The new PURGE command exists to purge the Recycle Bin. You can purge by user, by object, by tablespace, or the entire bin.

purge table sales.woodscrews; purge index sales.woodscrews_pk_idx; purge tablespace sales; purge recyclebin; 

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How long do objects live in the Recycle Bin?

A valid question, but the answer of course is: it depends. No, really. It depends. The real question you probably want to hear is, can I control how long an object lives in the Recycle Bin? The answer to this question is no.

You cannot force an object to remain in the Recycle Bin, if space pressure exists in the tablespace of the dropped object. Even with autoextend on, the dropped object is purged before the TS extends. So, if you want to determine a certain lifespan on objects in the Recycle Bin, either you will be left to make the tablespace overly large to accommodate drops, or you can manually manage the Recycle Bin and purge those objects you don't want to keep in order to leave space for those you do.

You can, therefore, shorten the stay of an object in the Recycle Bin. But you cannot force something to remain, given a shortage of tablespace room.

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Undropping Objects in the Recycle Bin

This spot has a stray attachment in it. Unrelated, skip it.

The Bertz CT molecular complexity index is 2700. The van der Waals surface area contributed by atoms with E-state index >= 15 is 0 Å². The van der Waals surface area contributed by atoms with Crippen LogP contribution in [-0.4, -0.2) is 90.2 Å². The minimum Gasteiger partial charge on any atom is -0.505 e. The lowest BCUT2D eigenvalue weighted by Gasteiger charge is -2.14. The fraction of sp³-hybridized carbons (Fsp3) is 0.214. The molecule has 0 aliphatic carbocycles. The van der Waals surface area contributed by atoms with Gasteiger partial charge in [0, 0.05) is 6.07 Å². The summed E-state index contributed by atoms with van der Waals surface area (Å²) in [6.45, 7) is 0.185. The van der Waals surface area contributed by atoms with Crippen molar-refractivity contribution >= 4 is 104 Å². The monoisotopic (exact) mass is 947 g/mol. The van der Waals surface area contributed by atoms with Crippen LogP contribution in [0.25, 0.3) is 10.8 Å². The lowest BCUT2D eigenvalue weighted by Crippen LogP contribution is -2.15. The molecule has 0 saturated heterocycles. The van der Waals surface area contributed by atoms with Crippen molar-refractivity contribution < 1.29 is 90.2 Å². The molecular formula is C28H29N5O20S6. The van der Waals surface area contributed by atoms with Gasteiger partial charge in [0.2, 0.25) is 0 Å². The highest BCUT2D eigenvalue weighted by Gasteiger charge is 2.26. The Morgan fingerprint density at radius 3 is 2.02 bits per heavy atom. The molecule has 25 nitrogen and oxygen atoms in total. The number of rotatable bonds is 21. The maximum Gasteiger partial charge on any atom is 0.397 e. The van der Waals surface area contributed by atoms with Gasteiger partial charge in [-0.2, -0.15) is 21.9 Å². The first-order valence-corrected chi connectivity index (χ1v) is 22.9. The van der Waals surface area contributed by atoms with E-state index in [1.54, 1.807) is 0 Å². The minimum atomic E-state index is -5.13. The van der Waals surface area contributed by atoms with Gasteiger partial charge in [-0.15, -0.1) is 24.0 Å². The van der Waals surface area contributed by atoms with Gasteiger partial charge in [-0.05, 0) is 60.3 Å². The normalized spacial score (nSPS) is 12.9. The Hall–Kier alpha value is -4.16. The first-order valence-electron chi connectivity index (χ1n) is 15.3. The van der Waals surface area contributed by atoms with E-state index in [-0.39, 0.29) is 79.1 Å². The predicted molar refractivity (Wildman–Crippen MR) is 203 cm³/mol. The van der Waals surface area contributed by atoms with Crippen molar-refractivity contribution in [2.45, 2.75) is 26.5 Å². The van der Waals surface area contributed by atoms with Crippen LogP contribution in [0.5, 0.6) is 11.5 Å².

Getting objects back from the Recycle Bin is pretty simple-a simple SQL command renames the object back to its original name, along with any dependent objects.

flashback table ws_app.woodscrews to before drop; 

Of course, sometimes it's not that simple. For instance, if you have multiple dropped objects with the same name, then you would have to refer to the object by its new and improved Recycle Bin name.

SQL> select object_name, original_name, droptime, dropscn from user_recyclebin;  OBJECT_NAME                    ORIGINAL_NAME ------------------------------ --------------- DROPTIME               DROPSCN ------------------- ---------- RB$$48623$INDEX$0              PK_WOODSCREW 2004-01-12:15:21:26    1241651 RB$$48622$TABLE$0              WOODSCREW 2004-01-12:15:21:26    1241652 SQL> flashback table " RB$$48622$TABLE$0" to before drop;

Note the quotes around the Recycle Bin object name. These are required due to special symbols in the name.

If you have dropped an object and then created a new object with the same name, you can still flashback the first object. There is syntax in the Flashback SQL to rename the object when you pull it from the Recycle Bin.

flashback table ws_app.woodscrews to before drop rename to woodscrews_history;

HA Workshop: Explore Flashback Drop and the Recycle Bin

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Workshop Notes